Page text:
2.3 Million Brits Limiting Work Hours Due to Mental Health Problems
November 1, 2018
As many as 2.3 million adults living across the UK are limiting the amount of paid work they do because they’re dealing with mental health issues.
For a sizable proportion of those people, cutting back on working hours in response to mental health concerns leads to severe financial hardship and serious problems with debt.
The figures on the subject have been compiled by a charity called the Money and Mental Health Policy Institute, which works to highlight the financial difficulties that a lot of people with mental health problems often find themselves facing.
The charity’s latest research has been supported by the insurance company Aviva and found evidence of mental health problems leading people into homelessness and the position of routinely falling behind on paying their essential household bills.
Part of the problem people often face in dealing with both mental health issues and financial difficulties is that they each can serve to exacerbate the other, particularly when someone takes time off work due to their illness.
Summing up that difficulty, the Money and Mental Health Policy Institute has called its latest report ‘Too ill to work, too broke not to’.
In its report, the charity calls for employers to offer more flexible sick pay to members of their workforces who could benefit from part-time sick leave and the chance to phase themselves back into full-time work when they feel ready to do so.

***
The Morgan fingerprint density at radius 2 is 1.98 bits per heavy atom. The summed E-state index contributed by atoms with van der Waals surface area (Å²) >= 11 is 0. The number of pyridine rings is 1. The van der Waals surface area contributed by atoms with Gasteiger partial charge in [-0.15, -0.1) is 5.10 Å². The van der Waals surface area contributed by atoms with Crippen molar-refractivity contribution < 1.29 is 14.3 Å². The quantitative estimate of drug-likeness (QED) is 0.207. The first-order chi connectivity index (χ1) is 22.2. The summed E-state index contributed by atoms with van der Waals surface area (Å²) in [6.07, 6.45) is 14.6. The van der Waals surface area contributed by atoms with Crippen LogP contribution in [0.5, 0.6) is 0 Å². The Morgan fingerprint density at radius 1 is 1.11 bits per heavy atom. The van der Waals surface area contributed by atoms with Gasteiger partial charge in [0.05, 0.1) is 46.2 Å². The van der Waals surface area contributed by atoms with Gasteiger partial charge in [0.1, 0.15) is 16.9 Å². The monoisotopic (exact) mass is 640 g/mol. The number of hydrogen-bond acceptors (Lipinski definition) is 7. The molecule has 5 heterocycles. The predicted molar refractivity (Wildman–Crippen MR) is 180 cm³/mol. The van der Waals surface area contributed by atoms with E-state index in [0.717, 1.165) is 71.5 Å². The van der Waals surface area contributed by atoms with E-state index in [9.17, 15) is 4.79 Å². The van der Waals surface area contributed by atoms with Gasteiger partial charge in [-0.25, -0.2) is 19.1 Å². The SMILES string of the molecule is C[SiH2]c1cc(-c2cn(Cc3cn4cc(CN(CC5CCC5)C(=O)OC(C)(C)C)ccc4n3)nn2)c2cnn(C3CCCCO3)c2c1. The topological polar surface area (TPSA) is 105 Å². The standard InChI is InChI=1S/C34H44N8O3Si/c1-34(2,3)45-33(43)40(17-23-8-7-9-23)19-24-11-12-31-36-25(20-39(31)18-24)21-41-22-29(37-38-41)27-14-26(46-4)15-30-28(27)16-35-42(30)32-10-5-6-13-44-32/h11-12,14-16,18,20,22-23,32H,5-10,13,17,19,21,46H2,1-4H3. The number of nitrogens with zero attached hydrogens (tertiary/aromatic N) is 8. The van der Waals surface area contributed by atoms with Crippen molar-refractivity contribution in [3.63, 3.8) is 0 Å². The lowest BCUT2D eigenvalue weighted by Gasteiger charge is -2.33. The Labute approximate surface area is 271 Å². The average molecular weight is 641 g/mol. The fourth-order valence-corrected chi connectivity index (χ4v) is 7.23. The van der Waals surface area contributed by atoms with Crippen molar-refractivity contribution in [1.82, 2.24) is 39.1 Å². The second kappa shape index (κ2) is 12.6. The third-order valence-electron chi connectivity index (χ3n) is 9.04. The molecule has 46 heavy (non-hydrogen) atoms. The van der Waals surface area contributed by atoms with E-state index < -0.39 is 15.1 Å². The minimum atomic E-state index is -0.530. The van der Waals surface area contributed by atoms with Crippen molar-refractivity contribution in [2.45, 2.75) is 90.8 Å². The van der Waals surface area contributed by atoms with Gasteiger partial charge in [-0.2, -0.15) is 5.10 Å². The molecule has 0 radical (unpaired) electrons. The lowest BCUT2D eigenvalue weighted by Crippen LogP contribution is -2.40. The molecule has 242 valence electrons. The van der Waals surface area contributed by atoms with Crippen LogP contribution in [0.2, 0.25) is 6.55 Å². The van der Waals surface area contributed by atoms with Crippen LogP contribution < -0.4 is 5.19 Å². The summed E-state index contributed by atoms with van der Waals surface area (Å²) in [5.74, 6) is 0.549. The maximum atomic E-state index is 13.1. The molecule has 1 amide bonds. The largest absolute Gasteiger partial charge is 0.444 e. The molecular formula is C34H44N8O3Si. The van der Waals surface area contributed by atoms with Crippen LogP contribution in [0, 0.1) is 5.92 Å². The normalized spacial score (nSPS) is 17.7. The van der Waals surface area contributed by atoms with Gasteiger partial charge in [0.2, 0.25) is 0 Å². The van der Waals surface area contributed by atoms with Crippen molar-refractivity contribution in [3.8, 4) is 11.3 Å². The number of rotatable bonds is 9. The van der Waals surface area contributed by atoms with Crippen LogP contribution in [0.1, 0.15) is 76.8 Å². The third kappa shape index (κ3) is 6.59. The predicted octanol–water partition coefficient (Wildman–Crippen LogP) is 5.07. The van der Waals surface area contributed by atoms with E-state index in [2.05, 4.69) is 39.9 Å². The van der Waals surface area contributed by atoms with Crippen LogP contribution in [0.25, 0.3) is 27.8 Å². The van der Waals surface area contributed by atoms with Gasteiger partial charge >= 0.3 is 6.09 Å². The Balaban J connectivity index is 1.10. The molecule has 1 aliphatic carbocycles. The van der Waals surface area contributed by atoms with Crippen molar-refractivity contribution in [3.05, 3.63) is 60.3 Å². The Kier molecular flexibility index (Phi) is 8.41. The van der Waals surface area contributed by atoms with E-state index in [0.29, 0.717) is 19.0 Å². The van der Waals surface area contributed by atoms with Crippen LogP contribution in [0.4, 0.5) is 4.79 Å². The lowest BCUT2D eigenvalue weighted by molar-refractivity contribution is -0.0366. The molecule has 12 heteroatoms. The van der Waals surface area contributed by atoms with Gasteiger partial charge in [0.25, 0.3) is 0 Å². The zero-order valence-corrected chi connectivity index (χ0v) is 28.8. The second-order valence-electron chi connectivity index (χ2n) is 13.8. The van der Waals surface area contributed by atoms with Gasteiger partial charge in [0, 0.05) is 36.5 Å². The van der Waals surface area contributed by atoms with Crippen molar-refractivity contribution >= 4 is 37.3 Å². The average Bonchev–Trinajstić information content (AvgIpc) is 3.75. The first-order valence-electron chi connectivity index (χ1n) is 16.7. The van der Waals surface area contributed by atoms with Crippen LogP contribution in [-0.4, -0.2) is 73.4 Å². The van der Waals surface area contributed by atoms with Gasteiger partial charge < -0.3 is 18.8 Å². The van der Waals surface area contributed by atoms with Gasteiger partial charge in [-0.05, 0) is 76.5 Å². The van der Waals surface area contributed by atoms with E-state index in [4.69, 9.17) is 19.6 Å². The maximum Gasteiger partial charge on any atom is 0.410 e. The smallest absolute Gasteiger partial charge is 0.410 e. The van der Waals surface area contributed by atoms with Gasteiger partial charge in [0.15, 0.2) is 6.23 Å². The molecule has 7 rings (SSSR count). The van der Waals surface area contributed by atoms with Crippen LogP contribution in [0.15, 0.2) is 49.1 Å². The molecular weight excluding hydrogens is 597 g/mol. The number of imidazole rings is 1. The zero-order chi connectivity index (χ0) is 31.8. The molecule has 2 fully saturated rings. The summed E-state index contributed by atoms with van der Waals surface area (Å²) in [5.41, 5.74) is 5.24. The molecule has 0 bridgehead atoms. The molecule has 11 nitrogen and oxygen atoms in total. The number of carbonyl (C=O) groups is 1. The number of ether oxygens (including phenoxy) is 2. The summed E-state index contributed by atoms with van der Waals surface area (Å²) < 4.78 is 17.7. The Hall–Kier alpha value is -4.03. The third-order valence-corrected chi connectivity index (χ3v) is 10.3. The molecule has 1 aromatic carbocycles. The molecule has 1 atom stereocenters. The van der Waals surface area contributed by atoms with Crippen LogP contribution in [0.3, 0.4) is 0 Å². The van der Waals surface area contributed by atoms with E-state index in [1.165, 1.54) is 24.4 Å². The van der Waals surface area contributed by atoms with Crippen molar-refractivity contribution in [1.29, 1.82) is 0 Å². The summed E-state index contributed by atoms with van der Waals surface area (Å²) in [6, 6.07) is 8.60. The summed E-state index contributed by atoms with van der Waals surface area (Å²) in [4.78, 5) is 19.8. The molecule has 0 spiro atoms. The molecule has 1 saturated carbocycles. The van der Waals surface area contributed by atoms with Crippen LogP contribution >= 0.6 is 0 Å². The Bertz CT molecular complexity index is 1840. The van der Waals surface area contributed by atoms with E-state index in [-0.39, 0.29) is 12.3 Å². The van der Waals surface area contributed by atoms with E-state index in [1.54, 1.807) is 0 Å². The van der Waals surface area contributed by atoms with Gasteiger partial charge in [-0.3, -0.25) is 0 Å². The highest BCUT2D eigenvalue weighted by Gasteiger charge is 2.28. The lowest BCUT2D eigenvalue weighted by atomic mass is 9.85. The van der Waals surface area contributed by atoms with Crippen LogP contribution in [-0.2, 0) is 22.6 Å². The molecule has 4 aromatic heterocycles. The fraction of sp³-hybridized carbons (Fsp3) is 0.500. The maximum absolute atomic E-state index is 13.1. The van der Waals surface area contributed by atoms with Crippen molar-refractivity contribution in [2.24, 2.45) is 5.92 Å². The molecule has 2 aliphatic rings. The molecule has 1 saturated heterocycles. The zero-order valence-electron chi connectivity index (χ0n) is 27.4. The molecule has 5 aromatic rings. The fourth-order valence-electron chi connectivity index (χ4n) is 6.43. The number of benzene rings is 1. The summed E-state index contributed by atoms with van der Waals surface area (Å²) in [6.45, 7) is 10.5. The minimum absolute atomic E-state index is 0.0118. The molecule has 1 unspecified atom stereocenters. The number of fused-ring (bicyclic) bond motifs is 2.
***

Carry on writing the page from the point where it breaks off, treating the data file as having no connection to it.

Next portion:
The institute has also called for increases to financial support given via the Universal Credit benefit system to people forced to take time off work due to poor mental health.
A final request from the charity is that people should be given greater access to income protection insurance so that they might be able to make a claim if they can’t work as a result of poor mental health.
“Many with mental health problems are finding themselves too ill to work, and too broke not to – choosing between causing harm to their mental health by working, or harm to their finances by taking time to recover,” said Helen Undy, the director of The Money and Mental Health Policy Institute.
“It’s a vicious cycle, ultimately forcing many out of the workplace entirely. We want to see the government and employers taking urgent steps to improve sick pay, access to benefits and other income protection so that a mental health diagnosis is not the first step out of the workforce.”
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